The benefits and barriers of using virtual worlds to engage healthcare professionals on distance learning programmes

Catherine Hack

    Research output: Contribution to journalArticle

    3 Citations (Scopus)

    Abstract

    Using the delivery of a large postgraduate distance learning module in bioethics to health professionals as an illustrative example, the type of learning activity that could be enhanced through delivery in an immersive virtual world (IVW) was explored. Several activities were repurposed from the “traditional” virtual learning environment into the IVW, providing insight into the pedagogical affordances of each environment. Voluntary classes, which were held each week over the 12-week module, were designed to provide deeper understanding of ethical theory and how it informs professional healthcare practice. Virtual classes included problem-based learning, flipped lectures, and role play. Following the introduction of the virtual classes, the module failure rate was less than 5%, compared with ∼11% in the previous two cohorts. However, the introduction of any new technology presents challenges to both staff and students; therefore, the barriers to using virtual worlds are also explored.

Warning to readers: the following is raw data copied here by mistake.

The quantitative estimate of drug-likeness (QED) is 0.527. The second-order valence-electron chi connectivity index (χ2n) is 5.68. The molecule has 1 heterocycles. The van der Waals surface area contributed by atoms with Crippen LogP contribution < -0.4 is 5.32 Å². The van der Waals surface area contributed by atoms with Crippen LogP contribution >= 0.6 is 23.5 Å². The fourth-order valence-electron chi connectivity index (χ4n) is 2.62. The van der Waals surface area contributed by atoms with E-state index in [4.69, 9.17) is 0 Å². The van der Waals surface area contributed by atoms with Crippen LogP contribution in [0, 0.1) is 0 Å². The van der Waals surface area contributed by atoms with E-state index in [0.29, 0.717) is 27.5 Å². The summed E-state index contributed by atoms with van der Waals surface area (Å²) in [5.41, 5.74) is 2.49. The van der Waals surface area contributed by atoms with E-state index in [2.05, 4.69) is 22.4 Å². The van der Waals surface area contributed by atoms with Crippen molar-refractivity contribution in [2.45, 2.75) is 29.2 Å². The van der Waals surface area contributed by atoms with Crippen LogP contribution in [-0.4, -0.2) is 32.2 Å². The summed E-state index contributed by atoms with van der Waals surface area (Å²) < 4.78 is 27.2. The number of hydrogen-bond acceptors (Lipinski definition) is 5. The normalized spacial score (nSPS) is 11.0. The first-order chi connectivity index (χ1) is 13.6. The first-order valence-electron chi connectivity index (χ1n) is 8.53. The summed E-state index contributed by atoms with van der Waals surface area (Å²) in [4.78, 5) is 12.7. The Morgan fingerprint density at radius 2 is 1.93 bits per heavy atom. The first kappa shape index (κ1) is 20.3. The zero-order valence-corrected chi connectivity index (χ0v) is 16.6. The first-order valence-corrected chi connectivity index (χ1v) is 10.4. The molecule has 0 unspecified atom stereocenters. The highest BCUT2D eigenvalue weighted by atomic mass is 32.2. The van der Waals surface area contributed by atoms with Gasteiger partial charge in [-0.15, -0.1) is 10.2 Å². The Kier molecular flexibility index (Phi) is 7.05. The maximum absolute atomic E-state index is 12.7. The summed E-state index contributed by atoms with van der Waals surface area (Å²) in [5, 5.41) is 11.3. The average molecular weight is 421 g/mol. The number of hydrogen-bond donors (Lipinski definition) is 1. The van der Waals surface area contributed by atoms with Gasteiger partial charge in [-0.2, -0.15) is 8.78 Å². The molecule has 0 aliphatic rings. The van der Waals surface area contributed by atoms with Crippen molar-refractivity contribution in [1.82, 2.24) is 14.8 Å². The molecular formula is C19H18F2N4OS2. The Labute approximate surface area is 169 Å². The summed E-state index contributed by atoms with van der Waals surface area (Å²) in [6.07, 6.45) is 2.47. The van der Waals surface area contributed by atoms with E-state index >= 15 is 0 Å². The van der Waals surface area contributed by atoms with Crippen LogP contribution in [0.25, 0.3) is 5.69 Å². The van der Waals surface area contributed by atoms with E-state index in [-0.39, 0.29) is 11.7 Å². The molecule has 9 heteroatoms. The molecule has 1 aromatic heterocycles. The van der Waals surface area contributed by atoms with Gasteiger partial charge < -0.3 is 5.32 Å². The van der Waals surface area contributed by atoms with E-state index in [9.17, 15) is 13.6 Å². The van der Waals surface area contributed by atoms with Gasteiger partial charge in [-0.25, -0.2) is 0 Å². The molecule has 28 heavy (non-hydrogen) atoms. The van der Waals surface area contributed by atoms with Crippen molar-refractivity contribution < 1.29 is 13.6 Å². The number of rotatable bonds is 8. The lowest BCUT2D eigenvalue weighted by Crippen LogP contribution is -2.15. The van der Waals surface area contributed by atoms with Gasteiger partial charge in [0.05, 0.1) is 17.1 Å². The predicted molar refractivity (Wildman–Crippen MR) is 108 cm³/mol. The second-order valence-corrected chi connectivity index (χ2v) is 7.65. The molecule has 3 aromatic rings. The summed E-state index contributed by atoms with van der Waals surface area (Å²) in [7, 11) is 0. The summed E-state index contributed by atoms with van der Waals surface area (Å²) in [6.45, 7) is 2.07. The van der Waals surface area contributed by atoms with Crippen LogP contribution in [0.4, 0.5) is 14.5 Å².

Original languageEnglish
    Pages (from-to)1-14
    JournalInteractive Learning Environments
    Volumeonline
    DOIs
    Publication statusPublished - 9 Jul 2015

    Keywords

    • online learning communities
    • flexible learning
    • PBL
    • role play
    • flipped lecture

    Fingerprint Dive into the research topics of 'The benefits and barriers of using virtual worlds to engage healthcare professionals on distance learning programmes'. Together they form a unique fingerprint.

  • Cite this